Chemical Reactions of Alkenes


Alkenes are more reactive than the alkanes as in their pi bonds the electron density is available. These compounds can participate in the variety of the addition reactions and they can also be used for making the polymers.

Addition Reactions

Alkenes participate in the many addition reactions. The unsaturated hydrocarbons can help in the number of various addition reactions across their triple or double bonds. These addition reactions include the halogenation, hydrogenation, and the hydrohalogenation.


Alkenes undergo various cycloaddition reactions. Here, the most notable fact is that they undergo the Diels Alder reaction with the 1,3 dienes and give the cyclohexenes. The process of cycloaddition of the terminal alkenes convert them to the cyclobutanes. The cycloaddition of the diene alkene converts them to the vinyl cyclobutanes products.


At low temperatures, the alkenes can be oxidized and give the glycols. The glycol will be further oxidized at the higher temperatures and they will yield a carboxylic acid and the ketone.


The reaction of alkenes with the hydrogen produces the alkane. For example, when propene reacts with hydrogen it gives propane.


The alkenes can be halogenated by the addition of halogen across the double or triple bond in the same fashion as that of hydrogenation. The result of halogenation of the alkene is an alkane product that is di-halogenated. The reaction of alkenes with the halogens cause the removal of the functional group of the alkene. For example, the reaction of ethene with the bromine produces the dibromoethane. Here di refers to the presence of two bromine atoms in the compound and ane shows that carbon double bonds are no longer present there. Additionally, its functional group is the same as that of alkane.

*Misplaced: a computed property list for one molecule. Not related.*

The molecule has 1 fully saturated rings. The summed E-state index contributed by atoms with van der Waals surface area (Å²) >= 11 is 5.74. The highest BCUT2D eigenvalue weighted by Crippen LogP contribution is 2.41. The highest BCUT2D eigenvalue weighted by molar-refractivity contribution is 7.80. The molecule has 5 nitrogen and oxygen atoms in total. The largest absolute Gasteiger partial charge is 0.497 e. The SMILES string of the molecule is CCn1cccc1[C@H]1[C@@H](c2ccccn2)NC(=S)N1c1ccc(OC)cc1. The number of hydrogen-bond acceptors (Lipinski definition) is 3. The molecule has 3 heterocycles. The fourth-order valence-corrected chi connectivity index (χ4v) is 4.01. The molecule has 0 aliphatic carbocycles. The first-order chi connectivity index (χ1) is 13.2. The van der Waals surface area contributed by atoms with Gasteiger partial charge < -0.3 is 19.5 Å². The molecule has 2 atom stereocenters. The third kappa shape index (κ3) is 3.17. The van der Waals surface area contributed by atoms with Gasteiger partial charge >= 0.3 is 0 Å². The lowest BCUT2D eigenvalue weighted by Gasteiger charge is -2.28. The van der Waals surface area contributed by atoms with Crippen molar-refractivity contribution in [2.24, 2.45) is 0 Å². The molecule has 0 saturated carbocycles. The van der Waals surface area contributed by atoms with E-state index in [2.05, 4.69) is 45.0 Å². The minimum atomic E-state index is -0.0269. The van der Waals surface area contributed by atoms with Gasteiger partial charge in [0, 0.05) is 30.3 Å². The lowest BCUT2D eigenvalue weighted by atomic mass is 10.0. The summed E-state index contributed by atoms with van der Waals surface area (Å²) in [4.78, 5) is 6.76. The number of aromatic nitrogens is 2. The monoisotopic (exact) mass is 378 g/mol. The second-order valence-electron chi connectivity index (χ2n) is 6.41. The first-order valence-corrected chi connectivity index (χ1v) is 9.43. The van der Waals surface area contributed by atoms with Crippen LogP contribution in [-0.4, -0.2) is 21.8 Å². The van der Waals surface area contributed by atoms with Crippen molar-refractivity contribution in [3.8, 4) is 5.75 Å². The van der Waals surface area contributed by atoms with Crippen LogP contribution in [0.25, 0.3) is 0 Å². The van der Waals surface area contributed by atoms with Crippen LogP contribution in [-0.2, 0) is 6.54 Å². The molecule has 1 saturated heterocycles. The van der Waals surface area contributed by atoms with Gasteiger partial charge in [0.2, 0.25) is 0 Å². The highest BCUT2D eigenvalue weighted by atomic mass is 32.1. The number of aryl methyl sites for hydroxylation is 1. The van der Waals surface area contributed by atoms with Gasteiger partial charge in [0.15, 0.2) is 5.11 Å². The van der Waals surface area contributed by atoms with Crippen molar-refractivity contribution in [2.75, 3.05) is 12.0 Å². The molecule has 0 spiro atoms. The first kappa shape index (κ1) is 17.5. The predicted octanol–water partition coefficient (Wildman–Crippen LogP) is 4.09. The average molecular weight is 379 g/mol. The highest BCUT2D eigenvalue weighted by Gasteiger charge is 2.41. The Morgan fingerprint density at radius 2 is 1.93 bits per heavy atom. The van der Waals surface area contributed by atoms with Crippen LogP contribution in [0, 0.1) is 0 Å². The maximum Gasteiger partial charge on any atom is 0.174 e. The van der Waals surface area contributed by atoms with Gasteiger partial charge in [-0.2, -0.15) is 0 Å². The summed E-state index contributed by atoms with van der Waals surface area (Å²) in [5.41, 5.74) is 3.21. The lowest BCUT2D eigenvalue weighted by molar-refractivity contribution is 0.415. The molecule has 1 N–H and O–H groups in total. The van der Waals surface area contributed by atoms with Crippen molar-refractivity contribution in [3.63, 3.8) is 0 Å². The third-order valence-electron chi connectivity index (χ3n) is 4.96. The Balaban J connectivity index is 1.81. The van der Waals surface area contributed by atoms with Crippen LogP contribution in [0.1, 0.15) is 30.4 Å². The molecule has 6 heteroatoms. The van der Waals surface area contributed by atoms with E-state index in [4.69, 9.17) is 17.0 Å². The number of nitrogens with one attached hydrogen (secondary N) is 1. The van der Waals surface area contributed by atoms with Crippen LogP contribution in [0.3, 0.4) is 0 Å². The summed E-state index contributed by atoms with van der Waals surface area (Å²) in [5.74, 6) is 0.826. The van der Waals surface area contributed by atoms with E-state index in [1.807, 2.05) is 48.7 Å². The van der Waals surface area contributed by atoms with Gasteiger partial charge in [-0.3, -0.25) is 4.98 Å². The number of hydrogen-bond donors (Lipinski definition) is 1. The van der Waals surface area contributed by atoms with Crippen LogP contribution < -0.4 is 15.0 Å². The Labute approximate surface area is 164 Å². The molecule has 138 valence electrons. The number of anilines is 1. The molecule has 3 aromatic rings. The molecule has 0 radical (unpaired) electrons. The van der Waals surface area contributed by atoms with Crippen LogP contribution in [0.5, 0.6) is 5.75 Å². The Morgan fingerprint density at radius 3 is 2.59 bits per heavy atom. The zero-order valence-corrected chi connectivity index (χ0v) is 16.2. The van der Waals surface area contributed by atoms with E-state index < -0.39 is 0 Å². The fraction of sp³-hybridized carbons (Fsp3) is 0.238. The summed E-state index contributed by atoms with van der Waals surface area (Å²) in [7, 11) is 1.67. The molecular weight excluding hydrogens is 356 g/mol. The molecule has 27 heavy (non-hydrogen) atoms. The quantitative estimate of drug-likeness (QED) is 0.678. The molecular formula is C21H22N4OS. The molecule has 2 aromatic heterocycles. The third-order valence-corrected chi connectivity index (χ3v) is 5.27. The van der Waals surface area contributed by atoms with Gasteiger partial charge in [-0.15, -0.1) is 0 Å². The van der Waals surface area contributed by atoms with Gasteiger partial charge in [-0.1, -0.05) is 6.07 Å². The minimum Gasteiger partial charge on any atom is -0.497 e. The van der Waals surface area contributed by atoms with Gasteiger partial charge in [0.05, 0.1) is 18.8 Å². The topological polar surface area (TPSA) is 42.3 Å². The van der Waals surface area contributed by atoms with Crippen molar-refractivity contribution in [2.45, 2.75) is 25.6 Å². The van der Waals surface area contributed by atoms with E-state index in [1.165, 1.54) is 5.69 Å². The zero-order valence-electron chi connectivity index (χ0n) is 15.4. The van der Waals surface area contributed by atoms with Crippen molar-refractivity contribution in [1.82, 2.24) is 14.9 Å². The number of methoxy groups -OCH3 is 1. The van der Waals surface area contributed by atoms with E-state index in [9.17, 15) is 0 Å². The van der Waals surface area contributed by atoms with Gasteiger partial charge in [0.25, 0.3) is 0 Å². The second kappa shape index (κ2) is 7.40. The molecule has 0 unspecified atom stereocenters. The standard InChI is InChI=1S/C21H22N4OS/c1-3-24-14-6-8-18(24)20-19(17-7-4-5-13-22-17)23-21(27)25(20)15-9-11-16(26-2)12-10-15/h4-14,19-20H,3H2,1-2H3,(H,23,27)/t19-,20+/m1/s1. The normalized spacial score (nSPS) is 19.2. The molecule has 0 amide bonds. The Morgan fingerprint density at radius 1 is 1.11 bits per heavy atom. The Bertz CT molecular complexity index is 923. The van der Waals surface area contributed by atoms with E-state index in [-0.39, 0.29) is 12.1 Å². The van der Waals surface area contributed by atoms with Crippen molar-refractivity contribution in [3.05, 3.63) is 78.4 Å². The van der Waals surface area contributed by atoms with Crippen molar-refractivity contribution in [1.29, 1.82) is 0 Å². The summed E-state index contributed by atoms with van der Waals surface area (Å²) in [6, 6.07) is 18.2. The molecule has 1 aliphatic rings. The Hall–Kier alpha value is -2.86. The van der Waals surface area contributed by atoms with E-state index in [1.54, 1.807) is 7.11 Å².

Alkenes react with the hydrogen halides and like HBr and HCl. The reaction of hydrohalogenation produces the corresponding alkyl dihalides or the vinyl halides but it is strongly dependent on the number of the added HX equivalents. If the symmetry of the alkene is asymmetric the reaction will follow the rule of the Makrovinkov i.e. the addition of halides to the carbon. Markovnikov’s rule states that if the hydrogen halide is added to the alkene it will lead to the formation of the product in which hydrogen is attached to the carbon with the few alkyl substituents whereas halide group is attached to the carbon with the more alkyl substituents.


The hydration of the alkenes by the oxymercuration process yields alcohol. Generally, this reaction takes place by the treatment of the alkenes with the strong acid which works here as a catalyst.

Combustion of Alkenes

The oxygen in the air is not enough for the complete combustion of alkenes, so, its combustion in the air will only produce the water, and carbon dioxide. Just like the other combustion reactions, this reaction is also exothermic and gives out the energy. Their burning in the air produces the yellow smoky flames. The amount of the products formed strongly depends on the amount of oxygen, so, there may be reactions with no production of the carbon.


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